March 17, 2013.By Chris Hewitt, Pioneer Press.
It's not giving away anything about Theater Latte Da's "The Light in the Piazza" to say that its ending could be described as happy-with-a-question-mark.
Questions hang over the morally complex musical, starting with: What's a mother to do when her brain-damaged daughter falls in love on a vacation to Italy? It is the early 1950s and Margaret Johnson is vacationing in Florence with twentysomething Clara. They're having a swell time, even if Clara does seem oddly taken with the statue of David's junk, until they meet a charming local, Fabrizio, who falls for sweet Clara (her name, after all, means "clear and bright" in Italian). Margaret tries to hustle her daughter out of Florence pronto but the attraction remains and she has to judge whether her daughter, whom Margaret tells us is emotionally stuck at age 12, nonetheless deserves this shot at happiness. More importantly, Margaret must decide whether to tell Fabrizio and his family.
Latte Da's "Piazza" fits perfectly in the Ordway's intimate McKnight Theatre. A chamber-sized musical with a small cast and orchestra, the scale of the production feels exactly right. The moral questions in "Piazza" may be far-ranging but the musical -- and Latte Da's appealingly modest production -- asks them quietly, without pretending to have all the answers. In fact, the real finale will probably take place not on stage but in theatergoers' cars on the way home, as they debate whether Margaret makes the right decisions.
No question, though, that director Peter Rothstein made the right decision in casting two veterans of Bloomington Civic Theatre's 2010 production of "Piazza" in his version. The purity of Jessica Fredrickson's voice instantly announces Clara as a naif, which means Fredrickson never has to overdo her character's childlike qualities. Similarly, it would be possible for the character of Fabrizio to alarm us -- a stud on the make in the land of frequent butt-pinching? -- but Aleks Knezevich instantly establishes him as a decent, devoted gent. Maybe because the two actors have played these roles before, they even go a little further than the script, intriguingly hinting that Clara is capable of more understanding than her mother knows and that Fabrizio intuits more about Clara than anyone thinks.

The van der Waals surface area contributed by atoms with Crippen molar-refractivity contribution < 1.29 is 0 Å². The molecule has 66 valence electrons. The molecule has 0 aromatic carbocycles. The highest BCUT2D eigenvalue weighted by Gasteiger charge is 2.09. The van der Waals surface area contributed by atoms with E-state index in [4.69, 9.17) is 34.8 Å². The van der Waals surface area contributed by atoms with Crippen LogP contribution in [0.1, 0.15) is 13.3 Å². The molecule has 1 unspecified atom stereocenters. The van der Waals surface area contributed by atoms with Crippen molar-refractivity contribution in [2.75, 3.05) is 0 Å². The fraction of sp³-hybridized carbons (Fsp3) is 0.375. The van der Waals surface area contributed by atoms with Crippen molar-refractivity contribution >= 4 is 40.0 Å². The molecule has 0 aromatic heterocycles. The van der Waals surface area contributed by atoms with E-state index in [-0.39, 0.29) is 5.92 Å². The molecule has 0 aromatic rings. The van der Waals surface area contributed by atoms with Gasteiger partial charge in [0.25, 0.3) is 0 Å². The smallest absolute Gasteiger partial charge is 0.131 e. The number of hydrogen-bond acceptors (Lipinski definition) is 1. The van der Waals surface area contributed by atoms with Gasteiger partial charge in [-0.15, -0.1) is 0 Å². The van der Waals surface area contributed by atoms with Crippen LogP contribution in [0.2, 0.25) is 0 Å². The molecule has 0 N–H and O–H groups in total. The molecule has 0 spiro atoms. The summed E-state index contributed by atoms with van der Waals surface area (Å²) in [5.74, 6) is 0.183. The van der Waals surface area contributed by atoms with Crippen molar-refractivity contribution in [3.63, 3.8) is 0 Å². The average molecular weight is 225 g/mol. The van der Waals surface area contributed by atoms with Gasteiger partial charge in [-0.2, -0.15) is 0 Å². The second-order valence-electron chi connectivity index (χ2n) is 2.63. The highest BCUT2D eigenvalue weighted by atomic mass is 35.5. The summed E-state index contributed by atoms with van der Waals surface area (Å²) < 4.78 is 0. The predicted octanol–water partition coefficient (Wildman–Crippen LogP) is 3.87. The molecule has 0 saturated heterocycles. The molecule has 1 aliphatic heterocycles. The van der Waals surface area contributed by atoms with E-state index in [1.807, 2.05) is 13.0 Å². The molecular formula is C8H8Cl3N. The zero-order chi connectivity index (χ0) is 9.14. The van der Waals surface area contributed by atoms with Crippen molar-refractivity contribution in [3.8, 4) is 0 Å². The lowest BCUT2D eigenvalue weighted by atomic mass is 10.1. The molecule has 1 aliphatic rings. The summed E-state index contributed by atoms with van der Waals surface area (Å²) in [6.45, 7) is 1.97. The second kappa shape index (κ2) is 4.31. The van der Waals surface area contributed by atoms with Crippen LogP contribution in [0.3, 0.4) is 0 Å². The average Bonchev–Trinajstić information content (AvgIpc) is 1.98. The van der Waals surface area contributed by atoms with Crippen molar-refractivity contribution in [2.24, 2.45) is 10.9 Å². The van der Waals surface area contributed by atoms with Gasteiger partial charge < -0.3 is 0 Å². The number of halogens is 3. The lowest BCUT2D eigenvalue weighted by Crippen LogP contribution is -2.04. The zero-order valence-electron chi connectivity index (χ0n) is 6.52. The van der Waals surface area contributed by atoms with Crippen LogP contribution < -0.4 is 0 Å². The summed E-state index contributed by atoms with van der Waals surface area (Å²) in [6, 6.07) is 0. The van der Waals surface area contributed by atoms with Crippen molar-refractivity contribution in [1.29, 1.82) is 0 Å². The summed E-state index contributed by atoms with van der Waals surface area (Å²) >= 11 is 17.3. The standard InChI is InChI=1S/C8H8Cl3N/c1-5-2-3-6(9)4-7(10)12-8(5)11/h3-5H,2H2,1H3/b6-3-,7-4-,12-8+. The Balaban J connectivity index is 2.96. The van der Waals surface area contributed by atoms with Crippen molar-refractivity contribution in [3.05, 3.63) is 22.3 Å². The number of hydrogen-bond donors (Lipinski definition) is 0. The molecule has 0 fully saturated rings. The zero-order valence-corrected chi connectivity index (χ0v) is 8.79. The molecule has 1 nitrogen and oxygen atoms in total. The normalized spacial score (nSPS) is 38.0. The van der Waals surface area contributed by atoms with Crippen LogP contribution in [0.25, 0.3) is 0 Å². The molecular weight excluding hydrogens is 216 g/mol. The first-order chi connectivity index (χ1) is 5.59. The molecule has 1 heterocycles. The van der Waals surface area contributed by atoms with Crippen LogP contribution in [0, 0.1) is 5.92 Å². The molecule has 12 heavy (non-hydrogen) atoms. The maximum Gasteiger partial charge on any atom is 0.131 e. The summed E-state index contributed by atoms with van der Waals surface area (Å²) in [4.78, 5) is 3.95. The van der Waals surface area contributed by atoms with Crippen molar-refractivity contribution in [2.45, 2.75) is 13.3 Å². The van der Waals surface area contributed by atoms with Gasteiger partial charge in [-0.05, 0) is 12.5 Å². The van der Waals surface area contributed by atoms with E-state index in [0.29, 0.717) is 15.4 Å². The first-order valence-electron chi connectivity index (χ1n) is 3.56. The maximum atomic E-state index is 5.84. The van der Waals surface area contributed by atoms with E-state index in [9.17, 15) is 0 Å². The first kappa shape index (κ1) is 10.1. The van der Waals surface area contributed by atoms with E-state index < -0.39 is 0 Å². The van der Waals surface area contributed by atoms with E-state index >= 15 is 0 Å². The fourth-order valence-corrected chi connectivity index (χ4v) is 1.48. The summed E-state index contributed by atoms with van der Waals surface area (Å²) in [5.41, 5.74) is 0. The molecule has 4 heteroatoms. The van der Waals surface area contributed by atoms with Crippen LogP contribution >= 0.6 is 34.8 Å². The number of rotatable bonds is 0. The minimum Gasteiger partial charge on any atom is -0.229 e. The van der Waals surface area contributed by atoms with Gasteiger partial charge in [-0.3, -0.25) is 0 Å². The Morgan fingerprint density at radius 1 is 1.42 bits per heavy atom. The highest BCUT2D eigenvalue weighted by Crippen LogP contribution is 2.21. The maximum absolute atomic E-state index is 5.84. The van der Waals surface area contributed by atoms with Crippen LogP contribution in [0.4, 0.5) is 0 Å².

Those graceful notes are vital to a musical this delicate but, elsewhere, things feel slightly off. A scene in which Clara overhears her mother discussing her condition, for instance, is awkwardly staged so that we almost miss Clara's crucial reaction. And, although Kathleen Humphrey sings beautifully and is amusing in Margaret's many asides to the audience, she hasn't captured the tortured inner workings of the character. Margaret's impossible dilemma -- disappoint her daughter or, possibly, doom her forever -- is the stuff of Greek tragedy (sorry, Italy) and Humphrey isn't quite there yet.
I'm also not nuts about the set, which features 4-foot-tall cutouts of ancient buildings that the actors move around the stage. Maybe their cartoonishness is supposed to represent Clara's naive view of Florence, but they look like they'd be more at home in a high school prom with the theme "To Rome, With Love." The good news is that the people moving around those buildings -- the chorus -- are delightful, and Adam Guettel's sophisticated score is pretty and smart; at the exact moment when you think you've heard enough of characters pouring out their melodramatic hearts, along comes a snappy number to make fun of all the heart-pouring.
Guettel is the grandson of legendary composer Richard Rodgers (of "and Hammerstein" fame), but his lyrics are as important as his music, and the Latte Da cast does right by them, landing the jokes and subtly emphasizing key passages such as a line sung by Bill Scharpen as Fabrizio's father. "Love is mysterious and sometimes dangerous," he sings, and this "Light in the Piazza" makes sure that message is never lost.